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Improved Outcomes for Students with Disabilities

Samantha Gibbons, Reading Specialist at Greenburgh Academy says, “Students in my self-contained class, ranging in age from 12 to 15, often find staying on task for an entire lesson a significant challenge. However, when I developed a lesson using the EDI Lesson Plan template, the students were engaged and excited the entire period. By the end of the lesson every student demonstrated mastery of the literary strategy that was taught!

What did Samantha’s lesson look like?

I planned a lesson that addressed each of the components of EDI:

  • I had a clearly stated objective for students to learn the literary element of flashback.
  • I activated prior knowledge by showing a clip from the video The Lion King.
  • Using the clip, I talked about lesson importance and modeled the concept and skill development.
  • I engaged students in guided practice as the students read the chapter where the character had a flashback and made connections between the flashback in the video clip and the book.
  • Students then independently practiced identifying flashbacks and illustrating them.
  • During lesson closure the students answered questions and shared their work, demonstrating mastery of the learning objective.
  • Throughout the lesson I checked for understanding, verifying that students were learning.

What can we learn from this Bright Spot?

  • EDI allows the teacher and students to be active participants in their learning.
  • The components of EDI help students feel more confident, and therefore excited, as learners.
  • Planning using the EDI framework has helped me as a teacher to make my instruction intentional, purposeful and consistent. I love it!
Elizabeth Peralta from Scholastic Academy in Yonkers City Schools sees her students becoming excited, actively engaged and self-directed in their learning.

What strategies has Elizabeth been implementing that result in improved student outcomes?
  • White board and dry erase marker for each student: “I love how I can immediately monitor all of my students’ responses and reteach the skill right away if needed. All students are actively engaged and they love them!”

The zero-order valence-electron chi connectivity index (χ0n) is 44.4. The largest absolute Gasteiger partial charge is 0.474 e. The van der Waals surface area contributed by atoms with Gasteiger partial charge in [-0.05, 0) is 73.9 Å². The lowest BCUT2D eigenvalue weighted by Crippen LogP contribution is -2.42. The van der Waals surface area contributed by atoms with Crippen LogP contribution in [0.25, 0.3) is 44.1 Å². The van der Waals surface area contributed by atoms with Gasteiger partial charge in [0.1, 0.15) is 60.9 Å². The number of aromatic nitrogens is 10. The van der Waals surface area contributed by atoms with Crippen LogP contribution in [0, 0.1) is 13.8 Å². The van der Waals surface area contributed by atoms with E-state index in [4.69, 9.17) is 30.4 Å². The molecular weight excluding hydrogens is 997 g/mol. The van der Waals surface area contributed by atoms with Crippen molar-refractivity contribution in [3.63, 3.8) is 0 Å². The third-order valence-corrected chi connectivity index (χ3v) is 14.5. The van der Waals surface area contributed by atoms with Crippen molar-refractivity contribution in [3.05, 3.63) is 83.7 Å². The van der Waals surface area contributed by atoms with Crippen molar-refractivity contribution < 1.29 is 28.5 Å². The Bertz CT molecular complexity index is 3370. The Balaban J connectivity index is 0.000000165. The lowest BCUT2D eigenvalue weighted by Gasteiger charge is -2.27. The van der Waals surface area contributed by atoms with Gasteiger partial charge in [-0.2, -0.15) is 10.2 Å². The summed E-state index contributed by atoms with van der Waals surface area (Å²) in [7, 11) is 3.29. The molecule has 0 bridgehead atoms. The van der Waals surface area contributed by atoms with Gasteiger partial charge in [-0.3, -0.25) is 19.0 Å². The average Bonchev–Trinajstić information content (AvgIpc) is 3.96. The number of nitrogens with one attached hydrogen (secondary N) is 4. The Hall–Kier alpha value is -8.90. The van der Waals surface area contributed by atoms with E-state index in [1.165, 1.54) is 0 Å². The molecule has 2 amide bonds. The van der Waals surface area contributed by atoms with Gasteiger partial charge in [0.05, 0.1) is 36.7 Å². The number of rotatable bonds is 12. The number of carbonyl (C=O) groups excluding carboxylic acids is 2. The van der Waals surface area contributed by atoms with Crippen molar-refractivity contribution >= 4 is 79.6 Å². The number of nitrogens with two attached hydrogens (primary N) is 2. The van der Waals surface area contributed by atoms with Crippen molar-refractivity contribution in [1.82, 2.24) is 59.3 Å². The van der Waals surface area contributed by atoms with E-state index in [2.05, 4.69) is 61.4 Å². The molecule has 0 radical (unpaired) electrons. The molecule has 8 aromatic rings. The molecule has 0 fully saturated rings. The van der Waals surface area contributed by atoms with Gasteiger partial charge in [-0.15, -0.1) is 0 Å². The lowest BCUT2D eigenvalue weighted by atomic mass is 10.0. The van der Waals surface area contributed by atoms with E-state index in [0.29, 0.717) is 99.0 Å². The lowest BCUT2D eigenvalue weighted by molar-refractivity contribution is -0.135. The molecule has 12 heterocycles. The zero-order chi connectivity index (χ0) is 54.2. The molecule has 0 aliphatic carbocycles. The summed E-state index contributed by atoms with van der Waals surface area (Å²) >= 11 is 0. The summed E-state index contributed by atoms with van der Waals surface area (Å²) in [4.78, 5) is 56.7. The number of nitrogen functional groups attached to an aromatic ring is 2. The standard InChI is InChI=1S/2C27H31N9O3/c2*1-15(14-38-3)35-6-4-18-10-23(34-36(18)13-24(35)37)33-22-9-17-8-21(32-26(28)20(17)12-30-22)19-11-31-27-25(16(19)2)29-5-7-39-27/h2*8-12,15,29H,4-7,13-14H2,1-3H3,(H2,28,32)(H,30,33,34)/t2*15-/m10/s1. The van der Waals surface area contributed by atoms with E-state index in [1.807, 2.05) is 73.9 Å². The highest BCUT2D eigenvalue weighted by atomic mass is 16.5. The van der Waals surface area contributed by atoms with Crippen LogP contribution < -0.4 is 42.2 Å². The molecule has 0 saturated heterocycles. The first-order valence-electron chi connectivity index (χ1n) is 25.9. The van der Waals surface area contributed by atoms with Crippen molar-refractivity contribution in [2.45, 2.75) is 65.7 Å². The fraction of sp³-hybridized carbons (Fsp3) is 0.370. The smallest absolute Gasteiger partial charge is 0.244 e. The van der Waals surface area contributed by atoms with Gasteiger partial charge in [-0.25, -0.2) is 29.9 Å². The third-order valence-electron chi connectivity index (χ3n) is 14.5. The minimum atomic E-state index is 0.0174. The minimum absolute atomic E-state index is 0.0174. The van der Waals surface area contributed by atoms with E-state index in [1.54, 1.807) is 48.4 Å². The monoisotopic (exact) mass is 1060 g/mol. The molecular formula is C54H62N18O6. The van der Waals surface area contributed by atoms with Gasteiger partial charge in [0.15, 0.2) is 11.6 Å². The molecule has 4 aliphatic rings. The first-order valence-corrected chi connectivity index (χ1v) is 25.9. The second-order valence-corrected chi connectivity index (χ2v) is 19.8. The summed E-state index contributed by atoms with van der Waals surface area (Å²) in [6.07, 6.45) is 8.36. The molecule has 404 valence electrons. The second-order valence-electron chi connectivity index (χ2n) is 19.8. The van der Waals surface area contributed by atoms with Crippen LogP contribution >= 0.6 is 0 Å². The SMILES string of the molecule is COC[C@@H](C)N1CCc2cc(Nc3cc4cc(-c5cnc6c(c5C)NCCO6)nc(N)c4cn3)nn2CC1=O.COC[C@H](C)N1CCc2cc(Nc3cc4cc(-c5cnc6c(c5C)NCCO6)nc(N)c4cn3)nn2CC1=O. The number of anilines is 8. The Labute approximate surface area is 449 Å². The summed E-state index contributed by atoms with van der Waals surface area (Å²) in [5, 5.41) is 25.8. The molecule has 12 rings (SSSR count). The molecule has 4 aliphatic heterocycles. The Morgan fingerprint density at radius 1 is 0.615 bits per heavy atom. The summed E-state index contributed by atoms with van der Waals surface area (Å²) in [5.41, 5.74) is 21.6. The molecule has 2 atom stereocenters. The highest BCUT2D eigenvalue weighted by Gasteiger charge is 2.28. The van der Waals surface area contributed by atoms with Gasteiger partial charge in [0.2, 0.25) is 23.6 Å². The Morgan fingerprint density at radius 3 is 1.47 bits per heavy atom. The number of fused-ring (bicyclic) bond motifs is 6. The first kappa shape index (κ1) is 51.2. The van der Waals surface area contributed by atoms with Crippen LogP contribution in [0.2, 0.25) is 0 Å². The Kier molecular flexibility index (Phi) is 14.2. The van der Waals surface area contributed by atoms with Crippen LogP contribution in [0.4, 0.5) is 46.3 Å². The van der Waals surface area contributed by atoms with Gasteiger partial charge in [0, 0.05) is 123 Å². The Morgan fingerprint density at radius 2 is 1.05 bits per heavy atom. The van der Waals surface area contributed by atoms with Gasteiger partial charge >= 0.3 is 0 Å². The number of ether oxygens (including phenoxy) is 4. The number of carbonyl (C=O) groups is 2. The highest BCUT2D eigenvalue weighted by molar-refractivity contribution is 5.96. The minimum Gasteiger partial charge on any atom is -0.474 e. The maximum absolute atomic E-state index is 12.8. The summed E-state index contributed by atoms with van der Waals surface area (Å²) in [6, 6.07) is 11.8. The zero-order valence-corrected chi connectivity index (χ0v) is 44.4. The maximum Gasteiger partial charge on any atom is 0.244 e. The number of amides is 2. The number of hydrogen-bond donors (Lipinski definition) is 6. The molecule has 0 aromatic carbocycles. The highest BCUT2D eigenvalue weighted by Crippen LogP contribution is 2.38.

• Non-volunteers with popsicle sticks: “First, I ask a question and then select a stick. Students are all engaged because they don’t know whose name will be chosen. In the past, I used to call on the same students because those students were willing to participate. When I used to call on students who didn’t want to participate, they thought I was picking on them. Now, it is simple and fair. I also notice students get excited when their names are selected.”
  • Think-Pair-Share: “I have noticed that my students are formulating better responses since they have time to think. Students who are usually reluctant to speak out loud are now more comfortable sharing their responses with a classmate. I love to see all of my students engaged and becoming better active listeners.”
  • Sit up, Listen, Ask/Answer, Nod/Notes and Track the Teacher (SLANT): “I am amazed at how effective this command can be. It is brief and I get my students’ attention immediately. Most of the time it works, but there are times that some of my students are distracted so they do not respond to the command. When this occurs, I then begin to praise the students who are exhibiting the behavior and the students who were not responding begin to follow.”


What can we learn from this Bright Spot?

  • When teachers use strategies that ensure all students are responding all the time, engagement and learning improves.
  • Teaching students simple routines for focusing behavior, decreases distractions and increases the time they spend on instructional tasks.


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